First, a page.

In This Novel, a Grisly Discovery Leads to Self-Discovery

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Before Matthew, Duncan and their older sister, Zoe, encounter the boy in the field and the shroud of evil that surrounds him,their lives appear on the surface about as idyllic as they do predictable: They live with their parents, Hal and Betsy, in a small town outside of Oxford, England. Inside their house with the tightly pruned rose bushes and the front door painted ultramarine (“not navy”) the family moves in chaotic, happy rhythms — eating fish pies for dinner (in the kitchen because the dining room is crammed with school projects), caroling on the holidays, doting on the charming family dog, Lily. In addition to her job as a solicitor, their mom takes a night class in ancient Greek, after announcing “she’d always wanted to read the ‘Odyssey’ in the original.” Each year, their town holds a fund-raiser with an old-fashioned theme (scenes from famous movies) and the teenagers not only don’t ridicule the event, but genuinely enjoy planning and attending it. Their small worlds seem happy, normal, forward-looking, safe.

But after the discovery of the boy (a teenage hospital worker named Karel, whose life they wind up saving) and their collective awakening to the world as a potentially violent place, everything changes. Matthew finds himself silently interrogating the houses and privet hedges along the streets he’s walked his whole life, streets so safe and comfortable that he’s never before even registered them. Zoe goes through the motions, hanging out with friends and studying, but “it was as if her hair had stopped growing. A change, invisible to most other people, had overtaken her.” Duncan, who was adopted, is stunned by his mother’s response (“Did something happen?”) when he requests help searching for his biological mother. “Of course something happened,” he says to himself. “They had found Karel in the field.” As the investigation marches on, the siblings, who aren’t allowed to discuss the crime outside of their house, retreat into isolation, heading down their own paths of self-discovery and emotional dredge work, attempting to wrest some control over what’s controllable.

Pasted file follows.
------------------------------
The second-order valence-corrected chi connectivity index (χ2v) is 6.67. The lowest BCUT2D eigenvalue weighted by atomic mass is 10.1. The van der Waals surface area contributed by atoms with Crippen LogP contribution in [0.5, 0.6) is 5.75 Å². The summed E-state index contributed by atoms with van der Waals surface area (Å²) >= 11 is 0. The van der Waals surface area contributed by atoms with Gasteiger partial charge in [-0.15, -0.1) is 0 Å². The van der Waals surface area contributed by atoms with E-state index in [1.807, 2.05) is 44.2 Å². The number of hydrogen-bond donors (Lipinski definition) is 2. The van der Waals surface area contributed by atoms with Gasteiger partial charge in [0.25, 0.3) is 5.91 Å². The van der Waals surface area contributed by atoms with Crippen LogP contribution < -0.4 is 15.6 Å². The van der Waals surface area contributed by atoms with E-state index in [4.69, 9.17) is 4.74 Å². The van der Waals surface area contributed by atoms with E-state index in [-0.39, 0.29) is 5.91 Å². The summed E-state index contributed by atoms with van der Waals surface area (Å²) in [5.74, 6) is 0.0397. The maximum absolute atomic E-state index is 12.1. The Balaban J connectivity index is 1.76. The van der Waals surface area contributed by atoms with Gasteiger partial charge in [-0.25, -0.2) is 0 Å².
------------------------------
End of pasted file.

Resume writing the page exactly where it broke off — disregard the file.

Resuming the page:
It’s down those lonely, almost mystical paths where all the good stuff happens. When a ghostlike vision of Duncan’s biological mother appears one night out his window, he knows instantly what it means: He needs to find her. Zoe experiences out-of-body “hovering” moments as a way to distance herself from the crime and some unsettling discoveries about her parents’ not-so-perfect marriage. And, for reasons she can’t explain, Zoe wanders crowded streets looking for a man who smiled at her. Matthew, the only one directly focused on the actual crime, launches a secret investigation with the victim’s brother, as though understanding the man and the motive behind the attack might magically make everything in his family normal again. In the end, of course, that’s not always possible or necessarily desired. Half of all cases remain unsolved, the detective once told Matthew. It’s as much of a consolation as it is a fact.

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Sahred From Source link Arts